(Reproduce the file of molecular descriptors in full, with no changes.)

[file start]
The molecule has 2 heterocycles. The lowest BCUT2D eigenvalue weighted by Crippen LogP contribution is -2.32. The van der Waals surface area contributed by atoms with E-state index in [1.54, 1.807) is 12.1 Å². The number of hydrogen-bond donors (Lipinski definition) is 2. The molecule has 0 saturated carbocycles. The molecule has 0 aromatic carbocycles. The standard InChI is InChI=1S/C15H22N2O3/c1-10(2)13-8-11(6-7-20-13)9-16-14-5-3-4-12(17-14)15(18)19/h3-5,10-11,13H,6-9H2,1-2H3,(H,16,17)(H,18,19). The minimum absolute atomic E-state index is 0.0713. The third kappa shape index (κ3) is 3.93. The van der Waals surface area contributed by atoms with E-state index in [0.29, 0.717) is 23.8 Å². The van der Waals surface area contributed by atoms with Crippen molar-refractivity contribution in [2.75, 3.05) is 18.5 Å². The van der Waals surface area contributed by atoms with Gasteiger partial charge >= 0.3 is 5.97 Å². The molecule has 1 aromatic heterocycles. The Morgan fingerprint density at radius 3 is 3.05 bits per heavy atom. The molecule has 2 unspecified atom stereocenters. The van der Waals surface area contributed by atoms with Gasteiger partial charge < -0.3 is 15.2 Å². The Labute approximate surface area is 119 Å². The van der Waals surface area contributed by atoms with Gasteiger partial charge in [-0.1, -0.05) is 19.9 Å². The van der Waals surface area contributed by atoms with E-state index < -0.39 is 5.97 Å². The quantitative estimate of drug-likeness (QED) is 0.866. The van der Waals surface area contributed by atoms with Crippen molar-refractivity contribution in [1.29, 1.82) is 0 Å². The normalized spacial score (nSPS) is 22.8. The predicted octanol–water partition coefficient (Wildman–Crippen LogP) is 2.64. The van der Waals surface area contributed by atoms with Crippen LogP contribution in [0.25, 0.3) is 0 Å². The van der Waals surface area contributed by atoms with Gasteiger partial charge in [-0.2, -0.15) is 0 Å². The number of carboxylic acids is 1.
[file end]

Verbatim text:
The molecule has 2 heterocycles. The lowest BCUT2D eigenvalue weighted by Crippen LogP contribution is -2.32. The van der Waals surface area contributed by atoms with E-state index in [1.54, 1.807) is 12.1 Å². The number of hydrogen-bond donors (Lipinski definition) is 2. The molecule has 0 saturated carbocycles. The molecule has 0 aromatic carbocycles. The standard InChI is InChI=1S/C15H22N2O3/c1-10(2)13-8-11(6-7-20-13)9-16-14-5-3-4-12(17-14)15(18)19/h3-5,10-11,13H,6-9H2,1-2H3,(H,16,17)(H,18,19). The minimum absolute atomic E-state index is 0.0713. The third kappa shape index (κ3) is 3.93. The van der Waals surface area contributed by atoms with E-state index in [0.29, 0.717) is 23.8 Å². The van der Waals surface area contributed by atoms with Crippen molar-refractivity contribution in [2.75, 3.05) is 18.5 Å². The van der Waals surface area contributed by atoms with Gasteiger partial charge >= 0.3 is 5.97 Å². The molecule has 1 aromatic heterocycles. The Morgan fingerprint density at radius 3 is 3.05 bits per heavy atom. The molecule has 2 unspecified atom stereocenters. The van der Waals surface area contributed by atoms with Gasteiger partial charge < -0.3 is 15.2 Å². The Labute approximate surface area is 119 Å². The van der Waals surface area contributed by atoms with Gasteiger partial charge in [-0.1, -0.05) is 19.9 Å². The van der Waals surface area contributed by atoms with E-state index < -0.39 is 5.97 Å². The quantitative estimate of drug-likeness (QED) is 0.866. The van der Waals surface area contributed by atoms with Crippen molar-refractivity contribution in [1.29, 1.82) is 0 Å². The normalized spacial score (nSPS) is 22.8. The predicted octanol–water partition coefficient (Wildman–Crippen LogP) is 2.64. The van der Waals surface area contributed by atoms with Crippen LogP contribution in [0.25, 0.3) is 0 Å². The van der Waals surface area contributed by atoms with Gasteiger partial charge in [-0.2, -0.15) is 0 Å². The number of carboxylic acids is 1.